Dublin population set to fall for first time since Famine

 

THE POPULATION of Dublin will fall for the first time since the period shortly after the Famine if immigrants stop coming to Ireland, the latest projections from the Central Statistics Office (CSO) indicate.

The CSO Regional Population Projections for 2011-2026 predict the population of Dublin will fall by 100,000 if there is zero net immigration, that is if immigrants stop arriving or if there is equal balance between emigration and immigration.

While population growth in all regions will be slower under this scenario, Dublin is the only place where population will actually decline. This, the CSO says, is because recent population trends, taken from the last two censuses, have shown a move away from the capital, which will be exacerbated if Ireland is no longer seen as an attractive place in which to live.

The population nationally has increased steadily since the Famine, with just two or three dips over more than 150 years. However, the population of Dublin has never dipped since 1861.

Recent population trends show that while the growth in Dublin, city and county, will either be small over the 15 year period from 2011 to 2026 or fall if immigration does not continue, the growth in the counties surrounding Dublin will be high.

Even if immigration does not stop, population growth in Dublin is predicted to be just 0.7 per cent annually over the period, while the region of highest growth will be in the mid-east commuter counties of Kildare Meath and Wicklow where the population is predicted to grow by 2.8 per cent annually.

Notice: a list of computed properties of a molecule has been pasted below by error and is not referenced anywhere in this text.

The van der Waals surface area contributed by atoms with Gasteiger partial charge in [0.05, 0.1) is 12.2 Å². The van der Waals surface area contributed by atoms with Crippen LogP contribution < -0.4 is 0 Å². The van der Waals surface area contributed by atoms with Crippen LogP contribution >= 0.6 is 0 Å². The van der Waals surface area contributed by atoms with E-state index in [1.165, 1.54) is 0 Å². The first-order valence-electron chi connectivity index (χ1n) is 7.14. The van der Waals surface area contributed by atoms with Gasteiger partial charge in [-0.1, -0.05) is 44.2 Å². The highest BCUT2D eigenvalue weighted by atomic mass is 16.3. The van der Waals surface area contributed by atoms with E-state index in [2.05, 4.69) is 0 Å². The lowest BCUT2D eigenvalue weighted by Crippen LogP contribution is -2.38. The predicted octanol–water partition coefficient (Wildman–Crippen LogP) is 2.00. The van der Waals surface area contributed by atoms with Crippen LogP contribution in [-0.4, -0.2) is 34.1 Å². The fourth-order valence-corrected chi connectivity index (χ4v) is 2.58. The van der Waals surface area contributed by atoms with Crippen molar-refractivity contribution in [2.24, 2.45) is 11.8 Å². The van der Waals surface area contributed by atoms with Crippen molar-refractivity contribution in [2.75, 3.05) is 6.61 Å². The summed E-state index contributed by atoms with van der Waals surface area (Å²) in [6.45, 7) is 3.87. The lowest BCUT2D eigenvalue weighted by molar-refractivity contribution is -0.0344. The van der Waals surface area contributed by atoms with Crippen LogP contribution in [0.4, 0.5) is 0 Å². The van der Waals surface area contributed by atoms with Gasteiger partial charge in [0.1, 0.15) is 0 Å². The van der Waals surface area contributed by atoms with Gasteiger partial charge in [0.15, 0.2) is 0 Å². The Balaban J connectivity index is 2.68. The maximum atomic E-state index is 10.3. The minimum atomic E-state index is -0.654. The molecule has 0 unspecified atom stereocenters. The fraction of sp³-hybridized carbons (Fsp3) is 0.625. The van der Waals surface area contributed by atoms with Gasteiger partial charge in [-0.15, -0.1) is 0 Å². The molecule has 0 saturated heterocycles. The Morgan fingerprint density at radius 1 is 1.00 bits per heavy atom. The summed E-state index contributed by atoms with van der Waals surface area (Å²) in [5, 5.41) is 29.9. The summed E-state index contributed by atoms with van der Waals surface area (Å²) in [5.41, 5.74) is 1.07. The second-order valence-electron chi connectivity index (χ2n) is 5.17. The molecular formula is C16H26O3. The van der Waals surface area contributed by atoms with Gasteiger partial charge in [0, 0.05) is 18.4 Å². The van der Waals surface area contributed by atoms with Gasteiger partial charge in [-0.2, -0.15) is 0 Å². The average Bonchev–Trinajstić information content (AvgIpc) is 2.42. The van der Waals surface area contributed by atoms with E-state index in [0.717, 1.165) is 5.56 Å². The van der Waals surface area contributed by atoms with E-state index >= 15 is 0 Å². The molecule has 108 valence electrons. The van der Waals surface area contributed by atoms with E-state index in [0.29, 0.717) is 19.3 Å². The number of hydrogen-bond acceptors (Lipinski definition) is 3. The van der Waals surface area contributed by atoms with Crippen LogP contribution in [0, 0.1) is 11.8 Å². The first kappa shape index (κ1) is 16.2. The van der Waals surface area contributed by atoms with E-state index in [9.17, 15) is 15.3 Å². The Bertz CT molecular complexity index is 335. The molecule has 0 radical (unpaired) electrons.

The midlands and the south-east are also to experience higher than average population growth over the 15 year period. The projected annual average increase in population to 2026 is 1.5 per cent per year. The midland counties of Laois, Longford, Offaly and Westmeath will collectively grow by 2.3 per cent per year, while the southeast counties of Carlow, Kilkenny, South Tipperary, Waterford and Wexford will increase by 1.8 per cent annually.

Western and Border counties are projected to have a slightly higher than average annual growth at 1.6 per cent. south-western and mid-western counties are predicted to have a below average annual increase at 1.2 per cent year per year, but no region except Dublin is likely to have a population growth of less than 1 per cent according to the CSO.

However, the CSO has also advanced a scenario of growth if population trends reverted to their “traditional” pattern.

The recent trend from the last two censuses show the population moving away from Dublin to the surrounding counties. However, the traditional pattern, pre-1996, was for movement from rural counties to Dublin.

If, perhaps because of lowering house prices in the capital, the traditional pattern re-emerges population growth in Dublin would be 1.7 per cent annually, the mid-east counties would still be high at 2.3 per cent and the other regions would vary between 1.1 and 1.5 per cent growth per year.